European Parliament votes to solidify EU position as global leader in the fight against plastic pollution
Following the ENVI Committee vote two weeks ago, today, the European Parliament (EP) plenary voted on the European Commission’s single-use plastic proposal.
WWF welcomes the majority of the EP’s amendments, putting the EU on track as a global leader in reducing plastic pollution and pioneering stronger circular economies. Highlights include:
- Market restrictions on single-use items for which reusable or alternative-material substitutes already exist, including plastic straws, stirrers, cotton bud sticks, cutlery and plates, balloon sticks, oxo-degradable plastic products, and food and beverage take-away containers made of expanded polystyrene.
- Ensuring that biodegradable plastics are subject to the same restrictions as other materials defined as substitutes for single-use plastic. Many materials currently labeled as biodegradable fail to degrade easily in nature and break down into microplastics, increasing the burden of microplastics in the ocean and on environmental health.
- Support for Extended Producer Responsibility (EPR) schemes which ensure plastic producers have responsibility to cover the costs of reducing the impacts of plastic litter on the environment. EPR will incentivise re-design for more sustainable products that are easier to recycle, motivating producers to collaborate with local municipalities to ensure high plastic collection rates.
- The definition of fishing gear also includes gear used for fish farming and aquaculture. At least 700,000 tons of lost or abandoned fishing gear enters the ocean each year, harming or killing over 40% of marine mammals listed on the International Union for Conservation of Nature (IUCN) Red List of Threatened Species1.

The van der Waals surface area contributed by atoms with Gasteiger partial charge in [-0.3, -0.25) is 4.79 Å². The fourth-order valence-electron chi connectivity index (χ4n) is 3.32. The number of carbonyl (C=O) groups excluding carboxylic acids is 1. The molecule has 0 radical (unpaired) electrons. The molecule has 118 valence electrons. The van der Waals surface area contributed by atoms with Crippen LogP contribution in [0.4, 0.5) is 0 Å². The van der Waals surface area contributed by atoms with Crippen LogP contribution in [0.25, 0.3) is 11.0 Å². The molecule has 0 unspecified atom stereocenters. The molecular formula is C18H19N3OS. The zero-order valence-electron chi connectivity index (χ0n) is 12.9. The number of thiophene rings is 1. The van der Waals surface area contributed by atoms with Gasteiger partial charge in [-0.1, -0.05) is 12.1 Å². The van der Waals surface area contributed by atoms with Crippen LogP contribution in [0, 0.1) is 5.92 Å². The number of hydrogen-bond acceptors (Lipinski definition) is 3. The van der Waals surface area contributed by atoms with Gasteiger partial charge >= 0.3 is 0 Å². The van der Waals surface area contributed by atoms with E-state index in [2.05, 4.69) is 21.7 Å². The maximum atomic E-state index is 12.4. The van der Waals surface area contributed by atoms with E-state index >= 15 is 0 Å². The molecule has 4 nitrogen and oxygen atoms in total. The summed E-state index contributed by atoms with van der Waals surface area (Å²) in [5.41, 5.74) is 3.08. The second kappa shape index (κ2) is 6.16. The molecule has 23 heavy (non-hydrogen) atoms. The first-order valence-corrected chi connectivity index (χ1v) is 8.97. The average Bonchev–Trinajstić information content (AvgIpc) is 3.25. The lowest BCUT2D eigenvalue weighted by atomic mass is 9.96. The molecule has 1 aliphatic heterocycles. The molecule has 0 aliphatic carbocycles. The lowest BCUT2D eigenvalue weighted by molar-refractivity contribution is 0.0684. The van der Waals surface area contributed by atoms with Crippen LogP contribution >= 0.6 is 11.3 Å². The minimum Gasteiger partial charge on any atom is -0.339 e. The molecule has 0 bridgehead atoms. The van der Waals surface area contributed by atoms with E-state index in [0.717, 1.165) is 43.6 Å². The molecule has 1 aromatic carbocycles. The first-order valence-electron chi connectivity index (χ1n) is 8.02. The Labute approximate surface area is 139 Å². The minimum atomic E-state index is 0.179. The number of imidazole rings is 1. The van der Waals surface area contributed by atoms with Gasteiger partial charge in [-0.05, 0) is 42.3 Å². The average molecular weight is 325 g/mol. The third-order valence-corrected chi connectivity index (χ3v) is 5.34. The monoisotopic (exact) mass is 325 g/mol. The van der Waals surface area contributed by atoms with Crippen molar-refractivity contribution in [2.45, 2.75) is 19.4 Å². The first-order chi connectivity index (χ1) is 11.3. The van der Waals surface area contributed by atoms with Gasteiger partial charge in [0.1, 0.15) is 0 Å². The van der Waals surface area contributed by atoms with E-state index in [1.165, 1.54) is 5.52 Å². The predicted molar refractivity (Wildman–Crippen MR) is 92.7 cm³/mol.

- Strengthening the European Commission’s original proposal by establishing clear consumption reduction targets for cigarette filters made of plastic by 80% by 2030 and for throwaway food containers and cups by 25% by 2025.
However, the European Parliament lost a vital opportunity to eliminate legal loopholes associated with definitions of single-use plastic. Any product labelled as reusable or re-fillable, even if the product design demonstrates that it is not intended for multi-use, now falls outside the EU Single-use Plastic Directive scope. It is therefore up to consumers to determine whether these items remain destined to be plastic pollution, rather than providing clear limitations on the plastic manufacturers from the beginning of the product’s life.
Samantha Burgess, Head of Marine Policy at WWF European Policy Office, said: “Today, the European Parliament has stood up for ocean conservation and taken action on plastic pollution by removing unsustainable plastic items from our shop shelves and keeping them out of nature. Clarity on fishing gear and support for deposit and return schemes are a critical step for protecting the hundreds of thousands of marine animals that die due to lost fishing nets every year. However, to not include light-weight plastic bags, one of the most pervasive forms of marine litter and one of the easiest plastic items to replace with sustainable alternatives, is extremely disappointing. Today’s consumption reduction targets mark a turning point for innovation and redesign of sustainable and circular product life cycles on the European market.”
Final negotiations on the EU Single-use Plastics Directive between the European Council and the European Parliament begin early next month. WWF calls on the Austrian Presidency leading the European Council to support the measures adopted by the EP thus far and to increase their ambition for measures that support a sustainable, circular economy that keeps plastic waste out of nature.
1. Ghosts beneath the waves, World Animal Protection, 2018
Marine Communications Officer
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